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London: Saturday, January 10, 1863

The Illustrated London News, vol. 42, no. 1183, p. 38.

January 10, 1863

London: Saturday, January 10, 1863.

The attitude of the Federals up to the time of sending away the last mail resembles that of the crew of a vessel which has just sustained a most terrific shock from a monster wave. The fierce blow has been delivered, the ship has reeled, and there ensues a moment of paralysed wonder. By this time, no doubt, the public mind has recovered its elasticity, and is engaged with the fearful details of the Fredericksburg disaster; but we have only evidence how the people have been, for once, stunned by a defeat. And no wonder. A nation that did not feel deeply wounded and humiliated by such a blow would, indeed, be unworthy. It is not the mere fact that a fine army has been crushed and its remnant sent in disgrace across the little river that had been absurdly called its Granicus--heavy reverses have been sustained ere this, and the beaten side has lost nothing save the day and many men, and has rallied and retrieved its laurels; it is that the Fredericksburg disaster is a blow driven home to the very heart of the American system--a blow which has demonstrated to the world that the institutions under which such an event is possible can no longer be relied upon as State mechanism. It is not that an accident has happened to machinery; it is that the machine has proved a failure.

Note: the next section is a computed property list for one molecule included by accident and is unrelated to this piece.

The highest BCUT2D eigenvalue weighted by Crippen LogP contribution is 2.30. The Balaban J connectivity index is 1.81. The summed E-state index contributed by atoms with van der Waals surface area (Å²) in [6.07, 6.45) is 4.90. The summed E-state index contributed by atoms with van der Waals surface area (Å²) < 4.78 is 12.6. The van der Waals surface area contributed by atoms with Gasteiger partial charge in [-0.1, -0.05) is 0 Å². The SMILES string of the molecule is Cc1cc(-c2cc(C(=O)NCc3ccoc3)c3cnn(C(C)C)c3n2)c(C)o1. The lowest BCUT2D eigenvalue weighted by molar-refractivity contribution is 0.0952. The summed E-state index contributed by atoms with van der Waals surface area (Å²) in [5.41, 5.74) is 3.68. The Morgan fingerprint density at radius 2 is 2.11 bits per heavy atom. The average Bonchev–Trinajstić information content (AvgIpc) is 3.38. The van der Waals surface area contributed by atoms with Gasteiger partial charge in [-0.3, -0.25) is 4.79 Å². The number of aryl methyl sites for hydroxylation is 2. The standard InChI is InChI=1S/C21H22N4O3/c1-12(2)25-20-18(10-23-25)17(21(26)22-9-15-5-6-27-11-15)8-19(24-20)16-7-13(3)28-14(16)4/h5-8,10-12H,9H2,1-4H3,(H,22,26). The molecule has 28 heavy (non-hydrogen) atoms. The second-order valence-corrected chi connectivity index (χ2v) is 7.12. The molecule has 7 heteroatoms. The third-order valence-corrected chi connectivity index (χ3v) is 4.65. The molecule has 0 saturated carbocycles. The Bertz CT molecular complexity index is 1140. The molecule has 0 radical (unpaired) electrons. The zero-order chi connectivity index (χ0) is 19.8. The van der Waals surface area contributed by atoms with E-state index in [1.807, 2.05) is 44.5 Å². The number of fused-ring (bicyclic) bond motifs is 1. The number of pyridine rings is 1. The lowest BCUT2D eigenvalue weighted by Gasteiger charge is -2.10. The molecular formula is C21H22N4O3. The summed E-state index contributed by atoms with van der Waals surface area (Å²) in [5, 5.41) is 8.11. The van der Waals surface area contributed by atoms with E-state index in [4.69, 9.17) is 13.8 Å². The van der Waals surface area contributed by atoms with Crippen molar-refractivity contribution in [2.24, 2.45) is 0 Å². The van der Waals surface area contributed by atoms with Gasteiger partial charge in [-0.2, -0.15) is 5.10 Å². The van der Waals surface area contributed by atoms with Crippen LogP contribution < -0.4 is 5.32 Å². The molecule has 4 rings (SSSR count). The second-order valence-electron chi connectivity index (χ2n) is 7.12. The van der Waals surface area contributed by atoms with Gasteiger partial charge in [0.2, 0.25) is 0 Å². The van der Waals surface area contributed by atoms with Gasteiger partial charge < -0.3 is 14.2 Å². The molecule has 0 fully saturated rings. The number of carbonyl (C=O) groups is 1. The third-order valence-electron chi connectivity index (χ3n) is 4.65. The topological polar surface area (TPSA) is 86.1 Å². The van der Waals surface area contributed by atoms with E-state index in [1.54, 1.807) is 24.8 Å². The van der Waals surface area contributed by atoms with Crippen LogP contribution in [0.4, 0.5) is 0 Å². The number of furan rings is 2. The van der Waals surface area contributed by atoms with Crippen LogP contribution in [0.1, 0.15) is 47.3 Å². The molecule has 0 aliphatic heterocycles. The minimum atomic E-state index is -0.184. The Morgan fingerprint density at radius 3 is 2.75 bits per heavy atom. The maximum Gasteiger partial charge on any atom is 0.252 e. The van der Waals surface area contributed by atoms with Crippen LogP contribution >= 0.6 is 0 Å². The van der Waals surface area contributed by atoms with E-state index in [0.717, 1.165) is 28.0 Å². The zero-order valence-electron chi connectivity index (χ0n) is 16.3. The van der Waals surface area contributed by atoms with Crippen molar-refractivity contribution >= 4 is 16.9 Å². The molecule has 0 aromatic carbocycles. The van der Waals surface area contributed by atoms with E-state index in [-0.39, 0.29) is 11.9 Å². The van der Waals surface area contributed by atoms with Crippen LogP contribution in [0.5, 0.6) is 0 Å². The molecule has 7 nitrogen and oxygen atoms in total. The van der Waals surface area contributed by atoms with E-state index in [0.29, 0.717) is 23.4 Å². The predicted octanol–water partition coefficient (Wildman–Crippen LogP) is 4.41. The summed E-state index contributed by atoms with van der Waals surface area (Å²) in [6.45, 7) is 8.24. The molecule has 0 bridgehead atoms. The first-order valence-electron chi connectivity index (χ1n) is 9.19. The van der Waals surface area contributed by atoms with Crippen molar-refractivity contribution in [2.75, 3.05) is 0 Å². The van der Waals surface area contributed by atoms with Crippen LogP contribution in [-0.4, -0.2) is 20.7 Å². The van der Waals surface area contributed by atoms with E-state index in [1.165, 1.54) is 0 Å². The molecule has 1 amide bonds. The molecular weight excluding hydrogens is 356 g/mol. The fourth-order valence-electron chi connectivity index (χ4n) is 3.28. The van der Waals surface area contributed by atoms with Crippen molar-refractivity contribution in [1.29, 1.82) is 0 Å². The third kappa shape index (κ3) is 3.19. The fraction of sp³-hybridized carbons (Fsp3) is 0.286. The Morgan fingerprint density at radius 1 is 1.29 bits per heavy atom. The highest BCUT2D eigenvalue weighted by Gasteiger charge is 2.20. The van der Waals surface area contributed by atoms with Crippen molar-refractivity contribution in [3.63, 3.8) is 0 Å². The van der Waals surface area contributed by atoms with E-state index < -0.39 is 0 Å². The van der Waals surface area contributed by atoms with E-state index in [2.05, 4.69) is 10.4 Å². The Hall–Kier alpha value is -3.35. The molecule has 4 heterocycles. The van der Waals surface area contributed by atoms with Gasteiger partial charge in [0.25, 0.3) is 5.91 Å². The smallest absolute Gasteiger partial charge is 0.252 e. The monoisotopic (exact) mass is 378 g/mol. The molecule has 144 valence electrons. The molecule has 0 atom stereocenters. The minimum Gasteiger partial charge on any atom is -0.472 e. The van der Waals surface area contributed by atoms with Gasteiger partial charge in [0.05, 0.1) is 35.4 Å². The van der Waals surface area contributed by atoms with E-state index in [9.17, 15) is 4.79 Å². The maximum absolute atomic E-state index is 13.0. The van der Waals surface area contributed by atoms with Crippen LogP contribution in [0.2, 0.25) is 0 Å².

General Burnside has had the courage, or tact, or reckless—